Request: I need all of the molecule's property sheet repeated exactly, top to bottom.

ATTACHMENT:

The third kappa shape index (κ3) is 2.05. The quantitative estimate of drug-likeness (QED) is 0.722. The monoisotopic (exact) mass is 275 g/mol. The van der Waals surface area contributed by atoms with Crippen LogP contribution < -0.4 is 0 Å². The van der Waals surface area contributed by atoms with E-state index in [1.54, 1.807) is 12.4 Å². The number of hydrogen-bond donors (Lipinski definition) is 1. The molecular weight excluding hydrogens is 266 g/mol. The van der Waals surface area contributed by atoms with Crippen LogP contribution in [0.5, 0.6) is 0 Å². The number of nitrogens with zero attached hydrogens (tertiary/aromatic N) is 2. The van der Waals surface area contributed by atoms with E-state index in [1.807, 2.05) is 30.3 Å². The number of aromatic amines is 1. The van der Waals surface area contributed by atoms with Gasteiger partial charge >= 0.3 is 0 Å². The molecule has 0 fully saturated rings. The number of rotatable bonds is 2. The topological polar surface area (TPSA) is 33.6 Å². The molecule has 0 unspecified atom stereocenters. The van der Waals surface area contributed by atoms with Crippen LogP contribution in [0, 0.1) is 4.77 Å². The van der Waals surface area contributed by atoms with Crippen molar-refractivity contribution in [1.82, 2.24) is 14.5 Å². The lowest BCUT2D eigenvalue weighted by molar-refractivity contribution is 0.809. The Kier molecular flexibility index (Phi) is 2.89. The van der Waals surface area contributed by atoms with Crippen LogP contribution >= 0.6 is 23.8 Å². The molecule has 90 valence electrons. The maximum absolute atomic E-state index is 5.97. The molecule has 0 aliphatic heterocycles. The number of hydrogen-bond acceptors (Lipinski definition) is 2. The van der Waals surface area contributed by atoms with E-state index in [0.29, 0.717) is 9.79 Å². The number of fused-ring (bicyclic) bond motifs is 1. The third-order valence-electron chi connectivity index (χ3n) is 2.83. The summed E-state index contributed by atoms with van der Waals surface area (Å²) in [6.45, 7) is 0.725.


The third kappa shape index (κ3) is 2.05. The quantitative estimate of drug-likeness (QED) is 0.722. The monoisotopic (exact) mass is 275 g/mol. The van der Waals surface area contributed by atoms with Crippen LogP contribution < -0.4 is 0 Å². The van der Waals surface area contributed by atoms with E-state index in [1.54, 1.807) is 12.4 Å². The number of hydrogen-bond donors (Lipinski definition) is 1. The molecular weight excluding hydrogens is 266 g/mol. The van der Waals surface area contributed by atoms with Crippen LogP contribution in [0.5, 0.6) is 0 Å². The number of nitrogens with zero attached hydrogens (tertiary/aromatic N) is 2. The van der Waals surface area contributed by atoms with E-state index in [1.807, 2.05) is 30.3 Å². The number of aromatic amines is 1. The van der Waals surface area contributed by atoms with Gasteiger partial charge >= 0.3 is 0 Å². The molecule has 0 fully saturated rings. The number of rotatable bonds is 2. The topological polar surface area (TPSA) is 33.6 Å². The molecule has 0 unspecified atom stereocenters. The van der Waals surface area contributed by atoms with Crippen LogP contribution in [0, 0.1) is 4.77 Å². The van der Waals surface area contributed by atoms with Crippen molar-refractivity contribution in [1.82, 2.24) is 14.5 Å². The lowest BCUT2D eigenvalue weighted by molar-refractivity contribution is 0.809. The Kier molecular flexibility index (Phi) is 2.89. The van der Waals surface area contributed by atoms with Crippen LogP contribution >= 0.6 is 23.8 Å². The molecule has 90 valence electrons. The maximum absolute atomic E-state index is 5.97. The molecule has 0 aliphatic heterocycles. The number of hydrogen-bond acceptors (Lipinski definition) is 2. The van der Waals surface area contributed by atoms with E-state index in [0.29, 0.717) is 9.79 Å². The number of fused-ring (bicyclic) bond motifs is 1. The third-order valence-electron chi connectivity index (χ3n) is 2.83. The summed E-state index contributed by atoms with van der Waals surface area (Å²) in [6.45, 7) is 0.725.